Rabbi Yosef Yitzchak of Lubavitch (1880-1950), once described the personality of a certain ordinary chassid — not a figure of towering stature, just one of the followers of his grandfather, Rabbi Shmuel of Lubavitch (1834-1882).

Reb Pesach lived in Homil. He was no Torah scholar, nor for that matter was he schooled in worldly matters, but he made a comfortable living by buying various kinds of merchandise in Homil and selling it to the shopkeepers in the villages round about.

Just before Rosh Hashanah in the year 1866 he joined a group of chassidim led by a chassid of renown named Rabbi Mordechai-Yoel, and they journeyed together from Homil to Lubavitch in order to spend the Days of Awe at the court of their rebbe, Rabbi Shmuel. When his turn came for yechidut — his first private interview with the newly-inducted rebbe, the fourth in the dynasty — he handed him a note in which he had written, amongst various personal details, the manner in which he made his livelihood.

The Rebbe blessed him and said: "You can always fulfill the words of the prophet, Raise your eyes heavenward." And then he added: "Shema is Yisrael."

Reb Pesach went straight from the Rebbe's study to find Rabbi Mordechai Yoel, who would no doubt be able to explain what the Rebbe meant.

"Every synagogue," began Rabbi Mordechai Yoel, "is built with large windows: not only in order to admit light, but also to enable people to look out at the sky. For the heavens, we read, are reminiscent of the Throne of Glory, and looking skyward inspires a man with the awe of heaven. And this is what the Rebbe told you. Since you spend much of your time on the road, and see the sky not only when you are seated in shul, you are thus able at all times to fulfill the instruction of the prophet (Isaiah 40:26): 'Raise your eyes heavenward, and behold Who created these.'

"Now the word Shema is made up of the initial letters of the first three words of this verse, and when a person says the Shema with every fiber of his being, he is elevated thereby to the level of Yisrael. For as you may know, the name Yaakov (Jacob) denotes a Jew when he is at the stage where his service of G‑d is that of a servant, motivated by awe; the name Yisrael (Israel) is reserved for him who serves like a son, for the Jew who has reached the stage where his service is prompted as well by his love of the Creator. And that is what the Rebbe meant when he said 'Shema is Yisrael': through making the Shema a living experience, one can become worthy of being called a Yisrael."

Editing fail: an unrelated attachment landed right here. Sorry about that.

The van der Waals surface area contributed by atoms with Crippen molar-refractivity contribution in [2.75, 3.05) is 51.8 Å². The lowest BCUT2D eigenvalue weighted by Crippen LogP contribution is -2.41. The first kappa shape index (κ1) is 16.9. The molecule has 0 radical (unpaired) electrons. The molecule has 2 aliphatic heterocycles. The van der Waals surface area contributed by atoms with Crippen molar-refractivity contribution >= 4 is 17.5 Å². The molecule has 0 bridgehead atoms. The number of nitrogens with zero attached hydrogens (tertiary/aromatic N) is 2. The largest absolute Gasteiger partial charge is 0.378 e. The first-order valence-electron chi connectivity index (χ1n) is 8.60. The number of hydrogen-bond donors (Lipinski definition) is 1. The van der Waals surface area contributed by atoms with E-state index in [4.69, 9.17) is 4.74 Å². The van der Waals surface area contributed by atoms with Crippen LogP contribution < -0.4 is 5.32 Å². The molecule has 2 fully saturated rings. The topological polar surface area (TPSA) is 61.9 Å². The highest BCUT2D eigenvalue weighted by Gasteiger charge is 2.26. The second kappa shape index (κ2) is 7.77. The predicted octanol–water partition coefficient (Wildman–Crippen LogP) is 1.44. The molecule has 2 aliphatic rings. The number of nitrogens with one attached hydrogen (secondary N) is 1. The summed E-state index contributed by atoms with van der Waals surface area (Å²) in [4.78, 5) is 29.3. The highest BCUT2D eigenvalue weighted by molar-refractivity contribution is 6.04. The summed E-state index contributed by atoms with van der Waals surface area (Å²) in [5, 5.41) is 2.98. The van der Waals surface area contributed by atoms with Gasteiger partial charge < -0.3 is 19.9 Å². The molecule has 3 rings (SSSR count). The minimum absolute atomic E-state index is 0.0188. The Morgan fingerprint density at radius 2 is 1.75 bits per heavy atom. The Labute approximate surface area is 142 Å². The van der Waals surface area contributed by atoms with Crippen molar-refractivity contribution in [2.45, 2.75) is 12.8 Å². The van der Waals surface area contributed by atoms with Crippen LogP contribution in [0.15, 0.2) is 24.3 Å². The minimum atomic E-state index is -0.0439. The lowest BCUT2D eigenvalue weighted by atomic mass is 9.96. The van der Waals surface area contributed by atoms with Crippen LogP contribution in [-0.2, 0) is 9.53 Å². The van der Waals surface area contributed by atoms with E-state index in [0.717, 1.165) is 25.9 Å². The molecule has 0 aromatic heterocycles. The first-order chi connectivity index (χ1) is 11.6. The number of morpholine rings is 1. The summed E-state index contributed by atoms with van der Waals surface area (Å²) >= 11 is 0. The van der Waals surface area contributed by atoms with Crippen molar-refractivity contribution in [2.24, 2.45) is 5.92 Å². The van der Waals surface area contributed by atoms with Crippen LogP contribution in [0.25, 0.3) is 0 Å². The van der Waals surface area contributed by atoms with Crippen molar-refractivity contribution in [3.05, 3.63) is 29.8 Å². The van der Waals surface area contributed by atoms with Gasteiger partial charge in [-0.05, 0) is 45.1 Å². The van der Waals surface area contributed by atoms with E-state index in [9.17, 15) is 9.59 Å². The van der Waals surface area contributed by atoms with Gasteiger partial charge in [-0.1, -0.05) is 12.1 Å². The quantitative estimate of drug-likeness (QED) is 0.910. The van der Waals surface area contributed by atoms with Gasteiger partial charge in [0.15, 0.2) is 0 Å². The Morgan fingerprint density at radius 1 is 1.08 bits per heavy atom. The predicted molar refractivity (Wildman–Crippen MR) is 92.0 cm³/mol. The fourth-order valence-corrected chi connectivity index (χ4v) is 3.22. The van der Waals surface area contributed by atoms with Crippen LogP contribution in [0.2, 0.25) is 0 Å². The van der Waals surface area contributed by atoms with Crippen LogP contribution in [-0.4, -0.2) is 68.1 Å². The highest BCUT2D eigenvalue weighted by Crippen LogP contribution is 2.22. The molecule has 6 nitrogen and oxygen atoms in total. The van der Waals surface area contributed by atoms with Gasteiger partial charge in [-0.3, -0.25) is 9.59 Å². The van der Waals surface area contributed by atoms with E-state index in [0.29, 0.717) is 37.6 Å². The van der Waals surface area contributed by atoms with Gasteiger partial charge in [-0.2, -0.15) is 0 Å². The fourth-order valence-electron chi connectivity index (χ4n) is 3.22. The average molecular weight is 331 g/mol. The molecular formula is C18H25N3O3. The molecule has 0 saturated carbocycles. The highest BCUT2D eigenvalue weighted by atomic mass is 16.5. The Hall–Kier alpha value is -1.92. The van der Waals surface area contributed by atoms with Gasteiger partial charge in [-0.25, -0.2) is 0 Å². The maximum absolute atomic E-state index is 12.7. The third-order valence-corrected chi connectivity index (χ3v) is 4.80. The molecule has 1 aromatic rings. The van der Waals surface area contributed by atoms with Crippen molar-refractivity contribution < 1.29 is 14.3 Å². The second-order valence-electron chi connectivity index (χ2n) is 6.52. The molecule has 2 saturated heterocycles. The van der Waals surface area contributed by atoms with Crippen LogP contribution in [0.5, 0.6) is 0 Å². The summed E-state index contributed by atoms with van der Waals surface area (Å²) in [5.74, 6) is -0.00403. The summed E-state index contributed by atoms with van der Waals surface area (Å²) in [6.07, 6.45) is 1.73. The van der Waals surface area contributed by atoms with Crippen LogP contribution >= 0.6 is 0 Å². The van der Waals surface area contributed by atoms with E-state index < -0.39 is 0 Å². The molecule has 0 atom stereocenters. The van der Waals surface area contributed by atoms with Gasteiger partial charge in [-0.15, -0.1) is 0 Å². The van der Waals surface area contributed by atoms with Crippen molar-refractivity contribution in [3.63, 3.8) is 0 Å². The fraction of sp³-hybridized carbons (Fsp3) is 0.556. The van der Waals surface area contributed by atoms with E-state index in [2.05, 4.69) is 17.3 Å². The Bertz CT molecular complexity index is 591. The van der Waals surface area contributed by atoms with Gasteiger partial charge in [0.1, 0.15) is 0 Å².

Rabbi Yosef Yitzchak of Lubavitch continues with the following reminiscence of his own childhood, when he was eleven years old:

"Twenty-five years later, in 1891, when Reb Pesach paid a visit to Lubavitch for the Rosh Hashanah season — as he did every two or three years — he told me in detail all about that first yechidut in 1866, and added: 'When Rabbi Mordechai Yoel explained me what the Rebbe had told me, I felt my soul lighting up, and from then on I yearned to understand the Torah. My neighbor, a chassid whom we knew as Hirshel the Watchmaker, taught me every so often, so that within a few years I was able to study a few lines for myself out of Tanya, Likutei Torah, and various other classic texts. The Rebbe's words put me on my feet!'

"The pleasure and the liveliness with which Reb Pesach recalled this experience were striking," recounted Rabbi Yosef Yitzchak.

As the years rolled by Reb Pesach became a wealthy man and he moved to Lodz, where he dealt in manufactured goods. Then in 1928, when he was about ninety years of age, he again repeated to Rabbi Yosef Yitzchak, who had become the sixth rebbe of Chabad-Lubavitch in 1920, what he had heard from the mouth of the Rebbe's grandfather, Rabbi Shmuel — and still with the same excitement and delight, as if this encounter had happened the day before. This time he concluded his recollection as follows: "From the time I first set out to try my own fortune on the road, I have always sought lodgings with large windows, and I always take a seat near a window, so that I will always be able to fulfill those words: 'Raise your eyes heavenward.'

"Sixty-two years have now passed since I was privileged to hear from the Rebbe, your grandfather, that Shema is Yisrael. Throughout all those years, whenever I say Shema Yisrael, at whatever point in the prayers — whether it be in the obligatory daily reading, or while the Torah Scroll is being brought out of the Holy Ark, or during the responses of Kedusha, or in the additions to the penitential Tachanun prayer on Monday and Thursday mornings, or during the climax of Yom Kippur at the conclusion of the Ne'ilah service — I always recall that Shema is Yisrael.

"One request I have yet to the Almighty: When the time comes for me to return to Him the soul which He has entrusted in my keeping, and I am to breathe Shema Yisrael for the very last time, I pray that He grant me a clear mind, so that then too I will be able to recall those words the Rebbe told me — Shema is Yisrael!"

"Such," observed Rabbi Yosef Yitzchak, "was one of the ordinary chassidim of my grandfather!"